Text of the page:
‘Verdict not final’ for Sudanese woman sentenced to death

The death ruling for Meriam Yehya drew condemnation worldwide

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The fate of Meriam Yehya Ibrahim, a Sudanese women who was sentenced to death by authorities for refusing to renounce her Christianity, may not be final, despite a court ruling this week in the capital Khartoum, an official said.

Sudanese Parliament Speaker Fatih Izz Al-Deen said on Um Derman radio station that the verdict - which was not yet final – would go through all the judicial stages to reach the constitutional court, CNN news website reported.

Ibrahim, who is eight months pregnant, describes herself as Christian, according to her husband.

However, the court considers her a Muslim.

The death ruling for Ibrahim drew condemnation from Western embassies in the Sudanese capital, Khartoum, and international rights groups, including Amnesty International.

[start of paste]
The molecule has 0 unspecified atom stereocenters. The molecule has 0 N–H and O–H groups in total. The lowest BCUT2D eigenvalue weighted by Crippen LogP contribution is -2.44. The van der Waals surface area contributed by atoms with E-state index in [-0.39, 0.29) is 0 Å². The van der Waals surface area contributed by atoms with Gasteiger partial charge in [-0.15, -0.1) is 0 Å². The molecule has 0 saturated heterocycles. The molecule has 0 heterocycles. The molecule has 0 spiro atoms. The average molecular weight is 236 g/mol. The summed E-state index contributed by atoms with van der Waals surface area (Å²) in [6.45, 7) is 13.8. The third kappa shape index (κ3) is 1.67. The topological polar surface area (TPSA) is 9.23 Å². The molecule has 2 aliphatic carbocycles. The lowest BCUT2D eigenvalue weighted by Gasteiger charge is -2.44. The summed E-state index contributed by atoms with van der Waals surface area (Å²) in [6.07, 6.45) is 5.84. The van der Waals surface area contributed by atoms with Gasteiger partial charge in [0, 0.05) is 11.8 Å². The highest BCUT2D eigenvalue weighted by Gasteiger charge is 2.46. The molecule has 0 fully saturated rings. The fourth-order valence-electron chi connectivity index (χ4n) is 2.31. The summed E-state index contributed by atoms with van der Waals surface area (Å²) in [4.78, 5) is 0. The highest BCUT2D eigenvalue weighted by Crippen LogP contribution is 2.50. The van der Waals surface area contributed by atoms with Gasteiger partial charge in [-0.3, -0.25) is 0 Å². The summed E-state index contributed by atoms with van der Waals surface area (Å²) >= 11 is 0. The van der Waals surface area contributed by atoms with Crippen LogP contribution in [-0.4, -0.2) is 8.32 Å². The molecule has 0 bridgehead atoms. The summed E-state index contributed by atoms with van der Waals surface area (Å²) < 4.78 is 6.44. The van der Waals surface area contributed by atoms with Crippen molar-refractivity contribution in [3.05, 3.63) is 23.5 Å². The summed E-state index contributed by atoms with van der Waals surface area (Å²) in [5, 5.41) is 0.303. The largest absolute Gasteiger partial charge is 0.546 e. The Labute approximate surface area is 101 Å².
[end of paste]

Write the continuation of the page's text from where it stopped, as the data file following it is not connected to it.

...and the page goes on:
“The Embassies of the United States of American, the United Kingdom, Canada and the Netherlands in Khartoum express their deep concern over the apostasy ruling handed down on Sunday in the trial of Meriam Yahia Ibhrahim Ishag,” said a statement posted on the website of the U.S. Embassy in Khartoum.

“We call upon the Government of Sudan to respect the right to freedom of religion, including one’s right to change one’s faith or beliefs, a right which is enshrined in international human rights law as well as in Sudan’s own 2005 Interim Constitution,” the statement added.

“We further urge Sudanese legal authorities to approach Ms Meriam’s case with justice and compassion that is in keeping with the values of the Sudanese people. We are also concerned over the brutal sentence that could be faced with respect to the finding of adultery,” it said.

The court in Khartoum also ordered Ibrahim be given 100 lashes for committing "zena" - an Arabic word for illegitimate sex - for having sexual relations with a non-Muslim man.

The couple married in 2011 and have a child, born 18 months ago. Under Sudanese law, Ibrahim's marriage to a non-Muslim is regarded as void, the Associated Press reported.

Ibrahim can appeal her death sentence as well as the 100 lashes.

As in many Muslim nations, Muslim women in Sudan are prohibited from marrying non-Muslims, though Muslim men can marry outside their faith. By law, children must follow their father's religion.

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